As the son of the Yell County Sheriff, Judge David McCormick grew up in the courthouse. So it was only natural that after graduating from the University of Central Arkansas, he went to law school and started his legal career. He didn’t necessarily want to be a judge; it just “seemed like a natural progression during the course of my legal career,” said McCormick. He went on to serve as a district court judge, juvenile judge, and circuit court judge. Being a part of the court system for so long, McCormick has witnessed many significant changes over the course of his career, including the unification of the Arkansas court system (brought on by the passage of Amendment 80) and the rise of technology such as Contexte and e-Filing and their effects on the Judicial Branch.
McCormick stays busy serving six courthouses and four counties, but is just as busy off the bench. He enjoys hunting, especially bow hunting, and maintains several bee hives, from which he harvests honey. Since 2003, much of his free time is spent actively involved in Arkansas’s running community. To date, McCormick has run 33 marathons in 18 states. He is one of few to have run all 12 Little Rock Marathons. He has run marathons at the Great Wall of China, Pike’s Peak in Colorado, the ET Extraterrestrial Full Moon Marathon near Area 51, and in 2010, participated in the 2500th anniversary of the first marathon in Greece from Marathon to Athens. Most recently, Judge McCormick ran the 2014 Boston Marathon.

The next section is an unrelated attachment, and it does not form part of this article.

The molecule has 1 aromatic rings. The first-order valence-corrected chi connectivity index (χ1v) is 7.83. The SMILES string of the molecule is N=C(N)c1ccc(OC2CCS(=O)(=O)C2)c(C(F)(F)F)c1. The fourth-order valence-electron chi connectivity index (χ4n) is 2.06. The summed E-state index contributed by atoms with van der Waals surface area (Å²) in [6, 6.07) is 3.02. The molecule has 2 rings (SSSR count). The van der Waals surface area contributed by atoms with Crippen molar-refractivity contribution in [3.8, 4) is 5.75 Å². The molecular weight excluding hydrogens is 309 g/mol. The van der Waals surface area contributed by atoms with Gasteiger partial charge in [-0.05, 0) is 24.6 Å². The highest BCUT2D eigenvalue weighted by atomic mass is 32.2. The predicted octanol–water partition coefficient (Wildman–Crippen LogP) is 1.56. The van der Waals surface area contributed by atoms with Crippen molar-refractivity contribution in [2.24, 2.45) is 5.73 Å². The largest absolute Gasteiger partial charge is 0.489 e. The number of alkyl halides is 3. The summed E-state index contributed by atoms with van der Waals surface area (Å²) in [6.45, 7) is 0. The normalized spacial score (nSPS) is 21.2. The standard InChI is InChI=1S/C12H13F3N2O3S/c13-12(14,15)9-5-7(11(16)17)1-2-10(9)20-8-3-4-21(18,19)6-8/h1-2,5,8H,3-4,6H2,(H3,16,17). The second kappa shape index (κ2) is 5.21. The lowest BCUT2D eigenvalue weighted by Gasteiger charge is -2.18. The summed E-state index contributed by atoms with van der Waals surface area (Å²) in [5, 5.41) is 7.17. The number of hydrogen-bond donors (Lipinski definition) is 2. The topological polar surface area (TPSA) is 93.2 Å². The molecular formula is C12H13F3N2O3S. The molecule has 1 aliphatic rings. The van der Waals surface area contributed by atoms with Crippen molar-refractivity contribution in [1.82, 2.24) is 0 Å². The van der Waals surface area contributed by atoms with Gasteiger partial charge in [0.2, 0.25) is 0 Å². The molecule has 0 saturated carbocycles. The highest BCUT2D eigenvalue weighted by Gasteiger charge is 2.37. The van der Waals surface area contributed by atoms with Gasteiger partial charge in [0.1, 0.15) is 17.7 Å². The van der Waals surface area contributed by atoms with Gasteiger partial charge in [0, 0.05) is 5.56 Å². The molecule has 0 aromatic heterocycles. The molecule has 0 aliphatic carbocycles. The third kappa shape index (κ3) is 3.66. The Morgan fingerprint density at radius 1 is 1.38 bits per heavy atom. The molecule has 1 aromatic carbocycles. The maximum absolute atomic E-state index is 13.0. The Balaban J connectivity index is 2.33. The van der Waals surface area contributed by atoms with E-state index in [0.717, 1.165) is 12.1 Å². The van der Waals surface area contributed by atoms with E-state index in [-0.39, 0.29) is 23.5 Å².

Having run the Boston Marathon twice already, McCormick had not planned on running it again but the events of last year changed his mind. “Last year, after the bombings took place at the Boston Marathon, the attitude within what I would call the running community was that a statement needed to be made that such an act of terrorism would not deter runners and that we would be ‘Boston Strong,'" says McCormick. This year’s race was indeed very special. Many Americans shared McCormick’s sentiment and turned out to witness the event in record numbers. The number of runners increased by more than 9,000 and the population of spectators was anticipated to be one million – almost twice the normal number. While there was increased security, McCormick considered it a minor inconvenience and felt “grateful that God has given me the ability to qualify for and run this event”.